Clark County, Washington plans to hiring a person to make sure Clark County’s six quarries are complying with their conditional use permits.
Details of that new employee – including their pay, what kind of a degree they’ll need, who they’ll report to and what their job title actually is – are still up in the air, reports the Columbian.
The gist, however, is this: the new person will be responsible for checking to make sure Clark County’s six quarries are complying with their conditional use permits. If they fail, that person will have the authority to cite the quarries, or even halt operations, if necessary.
Currently, that responsibility falls to Axel Swanson, senior policy analyst, but without the ability to cite them, he ultimately has no authority in ensuring the quarries are doing what they’re supposed to.
Swanson said the new employee won’t be a code enforcement officer in the traditional sense. Code enforcement, which operates out of Clark County Community Development, is primarily complaint-driven.
The new employee, meanwhile, will proactively patrol the quarries to ensure they’re following the restrictions imposed in their conditional use permits. Those permits limit things such as what roads the quarries can use for transportation of materials and when quarries can do blasting. The position also may extend to other locations that have conditional use permits, such as gun ranges and private event facilities.
“There’s a little bit of a different feel to the job description,” Swanson said.
Complaints about the quarries roll in regularly. At Tuesday’s council meeting, several Camas residents complained about trucks entering and leaving Livingston Mountain Quarry. That one, along with Yacolt Mountain Quarry, has prompted the most consistent citizen complaints.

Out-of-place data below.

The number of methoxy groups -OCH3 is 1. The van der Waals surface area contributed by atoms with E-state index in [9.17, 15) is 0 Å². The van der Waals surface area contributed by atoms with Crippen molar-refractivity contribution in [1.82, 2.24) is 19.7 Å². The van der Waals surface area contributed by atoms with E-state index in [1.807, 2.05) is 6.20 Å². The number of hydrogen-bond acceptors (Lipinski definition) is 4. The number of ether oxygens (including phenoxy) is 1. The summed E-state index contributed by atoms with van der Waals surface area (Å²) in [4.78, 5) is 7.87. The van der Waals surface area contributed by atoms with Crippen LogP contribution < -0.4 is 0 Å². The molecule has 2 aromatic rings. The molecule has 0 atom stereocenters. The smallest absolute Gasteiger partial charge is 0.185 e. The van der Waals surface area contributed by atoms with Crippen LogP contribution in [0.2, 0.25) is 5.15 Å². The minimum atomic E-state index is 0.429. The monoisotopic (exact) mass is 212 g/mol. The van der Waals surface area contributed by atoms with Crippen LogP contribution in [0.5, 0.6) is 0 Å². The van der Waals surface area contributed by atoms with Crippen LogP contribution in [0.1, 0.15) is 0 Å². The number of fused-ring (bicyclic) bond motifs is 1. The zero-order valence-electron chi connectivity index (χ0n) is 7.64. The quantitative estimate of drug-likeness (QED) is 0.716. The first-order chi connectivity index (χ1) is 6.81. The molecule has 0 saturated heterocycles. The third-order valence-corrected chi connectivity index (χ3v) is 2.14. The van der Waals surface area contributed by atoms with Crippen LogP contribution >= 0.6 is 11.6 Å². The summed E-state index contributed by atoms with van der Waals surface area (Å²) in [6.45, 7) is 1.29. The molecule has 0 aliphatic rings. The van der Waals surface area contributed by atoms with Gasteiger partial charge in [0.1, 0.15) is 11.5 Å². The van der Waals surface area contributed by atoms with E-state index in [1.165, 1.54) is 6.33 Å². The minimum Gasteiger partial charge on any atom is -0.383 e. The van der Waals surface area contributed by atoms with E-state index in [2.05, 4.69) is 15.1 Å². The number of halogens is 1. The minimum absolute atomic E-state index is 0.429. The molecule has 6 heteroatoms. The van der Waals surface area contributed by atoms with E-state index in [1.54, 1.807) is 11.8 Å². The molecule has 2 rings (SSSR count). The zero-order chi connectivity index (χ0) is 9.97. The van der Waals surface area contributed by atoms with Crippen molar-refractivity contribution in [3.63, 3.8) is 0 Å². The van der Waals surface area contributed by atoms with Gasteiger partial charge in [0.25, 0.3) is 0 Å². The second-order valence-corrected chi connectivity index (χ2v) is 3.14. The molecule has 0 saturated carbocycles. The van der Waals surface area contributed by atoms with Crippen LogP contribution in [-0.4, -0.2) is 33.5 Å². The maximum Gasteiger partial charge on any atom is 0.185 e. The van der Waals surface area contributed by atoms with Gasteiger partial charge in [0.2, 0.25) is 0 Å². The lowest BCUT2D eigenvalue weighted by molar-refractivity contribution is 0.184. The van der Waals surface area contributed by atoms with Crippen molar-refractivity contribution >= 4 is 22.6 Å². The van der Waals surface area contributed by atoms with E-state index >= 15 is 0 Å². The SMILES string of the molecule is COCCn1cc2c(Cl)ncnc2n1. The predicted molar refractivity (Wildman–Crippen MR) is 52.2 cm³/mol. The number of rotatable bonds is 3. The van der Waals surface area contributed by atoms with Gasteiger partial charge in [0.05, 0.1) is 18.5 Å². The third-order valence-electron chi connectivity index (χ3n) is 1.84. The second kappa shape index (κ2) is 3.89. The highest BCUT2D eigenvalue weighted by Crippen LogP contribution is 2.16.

Most damning on Tuesday, perhaps, was a series of videos presented by Camas resident Wendy McCullough. McCullough and her husband, Tyler McCullough, set up video cameras at the intersection of Northeast 262nd Avenue and Bradford Road, where trucks exit and enter on their way to and from the quarry. The videos show multiple trucks disregarding the stop sign on May 27, blowing through the intersection.
“I’m not saying I don’t want the trucks there,” Wendy McCullough said. “I’m not saying close down the quarry. I’m saying I want the trucks to follow the basic rules of the road.”
The council has been discussing the possibility of hiring a quarry expert since March, but seems poised to approve creating the position. At its board time meeting Wednesday, Councilors Jeanne Stewart and David Madore both voiced support for the position.
“Focusing currently on quarries and rock and mineral mining is key because that is our most consistent source of complaints,” Stewart said.
Madore, meanwhile, said the county is not adequately committing to the monitoring and enforcement pieces of the surface mining overlay ordinance. “I do support this position,” he said.
Councilor Tom Mielke, however, was not convinced. Mielke said current law enforcement and code enforcement have the resources to respond to quarry complaints. “I just don’t see the need for a (full-time employee),” he said. “I won’t be supporting it.”
The council will likely revisit the proposal next week.